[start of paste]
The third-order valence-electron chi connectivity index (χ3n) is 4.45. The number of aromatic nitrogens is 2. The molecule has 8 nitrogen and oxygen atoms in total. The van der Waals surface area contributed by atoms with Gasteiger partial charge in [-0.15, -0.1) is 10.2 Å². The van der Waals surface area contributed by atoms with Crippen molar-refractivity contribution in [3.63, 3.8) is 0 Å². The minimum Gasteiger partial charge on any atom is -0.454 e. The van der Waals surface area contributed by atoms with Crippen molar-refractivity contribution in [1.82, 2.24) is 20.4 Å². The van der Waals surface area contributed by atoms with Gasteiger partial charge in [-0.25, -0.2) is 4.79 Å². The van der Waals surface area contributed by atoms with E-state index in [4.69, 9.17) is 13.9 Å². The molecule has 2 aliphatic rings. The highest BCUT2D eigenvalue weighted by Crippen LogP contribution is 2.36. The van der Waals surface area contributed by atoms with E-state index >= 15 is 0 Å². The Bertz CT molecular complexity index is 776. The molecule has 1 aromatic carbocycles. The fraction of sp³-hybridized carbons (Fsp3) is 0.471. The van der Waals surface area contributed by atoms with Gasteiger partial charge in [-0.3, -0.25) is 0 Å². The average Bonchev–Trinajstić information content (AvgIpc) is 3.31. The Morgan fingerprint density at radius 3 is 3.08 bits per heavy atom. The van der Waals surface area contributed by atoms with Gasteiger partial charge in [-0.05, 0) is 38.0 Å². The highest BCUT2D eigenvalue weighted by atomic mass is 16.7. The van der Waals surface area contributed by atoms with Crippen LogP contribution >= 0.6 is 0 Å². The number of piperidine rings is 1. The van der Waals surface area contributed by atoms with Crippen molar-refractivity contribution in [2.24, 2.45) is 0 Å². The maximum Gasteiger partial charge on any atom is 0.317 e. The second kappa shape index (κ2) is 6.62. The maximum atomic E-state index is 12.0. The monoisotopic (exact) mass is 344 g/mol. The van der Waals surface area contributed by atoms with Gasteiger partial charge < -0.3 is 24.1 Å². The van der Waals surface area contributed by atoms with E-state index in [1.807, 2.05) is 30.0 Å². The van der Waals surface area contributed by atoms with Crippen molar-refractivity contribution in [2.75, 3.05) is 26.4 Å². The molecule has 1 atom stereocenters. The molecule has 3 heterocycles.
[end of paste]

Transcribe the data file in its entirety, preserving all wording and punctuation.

The third-order valence-electron chi connectivity index (χ3n) is 4.45. The number of aromatic nitrogens is 2. The molecule has 8 nitrogen and oxygen atoms in total. The van der Waals surface area contributed by atoms with Gasteiger partial charge in [-0.15, -0.1) is 10.2 Å². The van der Waals surface area contributed by atoms with Crippen molar-refractivity contribution in [3.63, 3.8) is 0 Å². The minimum Gasteiger partial charge on any atom is -0.454 e. The van der Waals surface area contributed by atoms with Crippen molar-refractivity contribution in [1.82, 2.24) is 20.4 Å². The van der Waals surface area contributed by atoms with Gasteiger partial charge in [-0.25, -0.2) is 4.79 Å². The van der Waals surface area contributed by atoms with E-state index in [4.69, 9.17) is 13.9 Å². The molecule has 2 aliphatic rings. The highest BCUT2D eigenvalue weighted by Crippen LogP contribution is 2.36. The van der Waals surface area contributed by atoms with E-state index >= 15 is 0 Å². The Bertz CT molecular complexity index is 776. The molecule has 1 aromatic carbocycles. The fraction of sp³-hybridized carbons (Fsp3) is 0.471. The van der Waals surface area contributed by atoms with Gasteiger partial charge in [-0.3, -0.25) is 0 Å². The average Bonchev–Trinajstić information content (AvgIpc) is 3.31. The Morgan fingerprint density at radius 3 is 3.08 bits per heavy atom. The van der Waals surface area contributed by atoms with Gasteiger partial charge in [-0.05, 0) is 38.0 Å². The highest BCUT2D eigenvalue weighted by atomic mass is 16.7. The van der Waals surface area contributed by atoms with Crippen LogP contribution >= 0.6 is 0 Å². The number of piperidine rings is 1. The van der Waals surface area contributed by atoms with Crippen molar-refractivity contribution in [2.24, 2.45) is 0 Å². The maximum Gasteiger partial charge on any atom is 0.317 e. The second kappa shape index (κ2) is 6.62. The maximum atomic E-state index is 12.0. The monoisotopic (exact) mass is 344 g/mol. The van der Waals surface area contributed by atoms with Gasteiger partial charge < -0.3 is 24.1 Å². The van der Waals surface area contributed by atoms with E-state index in [1.807, 2.05) is 30.0 Å². The van der Waals surface area contributed by atoms with Crippen molar-refractivity contribution in [2.75, 3.05) is 26.4 Å². The molecule has 1 atom stereocenters. The molecule has 3 heterocycles.